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Beau Bender

Tim Izzo's Daily Poem for 6/9/14

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Ballad of the Moon by Federico García Lorca

The moon came into the forge
in her bustle of flowering nard.
The little boy stares at her, stares.
The boy is staring hard.
In the shaken air
the moon moves her arms,
and shows lubricious and pure,
her breasts of hard tin.
“Moon, moon, moon, run!
If the gypsies come,
they will use your heart
to make white necklaces and rings.”
“Let me dance, my little one.
When the gypsies come,
they’ll find you on the anvil
with your lively eyes closed tight.
“Moon, moon, moon, run!
I can feel their horses come.”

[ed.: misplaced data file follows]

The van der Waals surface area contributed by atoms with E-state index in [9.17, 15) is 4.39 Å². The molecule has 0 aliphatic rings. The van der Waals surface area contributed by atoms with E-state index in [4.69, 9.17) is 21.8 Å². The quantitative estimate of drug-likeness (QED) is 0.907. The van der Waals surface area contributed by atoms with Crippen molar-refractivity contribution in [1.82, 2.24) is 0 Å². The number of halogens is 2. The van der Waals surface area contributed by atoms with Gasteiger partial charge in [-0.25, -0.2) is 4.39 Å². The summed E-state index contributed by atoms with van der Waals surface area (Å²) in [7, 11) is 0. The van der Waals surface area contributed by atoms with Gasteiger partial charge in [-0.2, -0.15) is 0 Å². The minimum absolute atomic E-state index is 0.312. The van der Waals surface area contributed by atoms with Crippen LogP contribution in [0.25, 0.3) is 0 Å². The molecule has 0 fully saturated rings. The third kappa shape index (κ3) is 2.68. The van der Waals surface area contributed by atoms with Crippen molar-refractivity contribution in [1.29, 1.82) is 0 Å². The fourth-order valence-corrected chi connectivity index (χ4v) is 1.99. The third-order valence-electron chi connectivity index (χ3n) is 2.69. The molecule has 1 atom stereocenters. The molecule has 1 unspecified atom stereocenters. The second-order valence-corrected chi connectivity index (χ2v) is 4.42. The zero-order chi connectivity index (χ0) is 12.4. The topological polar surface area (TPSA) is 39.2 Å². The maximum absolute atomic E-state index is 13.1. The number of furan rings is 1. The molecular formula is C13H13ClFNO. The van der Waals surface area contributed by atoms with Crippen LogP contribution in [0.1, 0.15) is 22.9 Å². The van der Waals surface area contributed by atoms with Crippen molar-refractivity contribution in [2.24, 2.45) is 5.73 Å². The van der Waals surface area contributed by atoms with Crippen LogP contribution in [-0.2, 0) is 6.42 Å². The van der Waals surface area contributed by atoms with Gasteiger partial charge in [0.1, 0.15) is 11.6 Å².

“Let me be, my little one,
don’t step on me, all starched and white!”

Closer comes the horseman,
drumming on the plain.
The boy is in the forge;
his eyes are closed.
Through the olive grove
come the gypsies, dream and bronze,
their heads held high,
their hooded eyes.

Oh, how the night owl calls,
calling, calling from its tree!
The moon is climbing through the sky
with the child by the hand.

They are crying in the forge,
all the gypsies, shouting, crying.
The air is viewing all, views all.
The air is at the viewing.”

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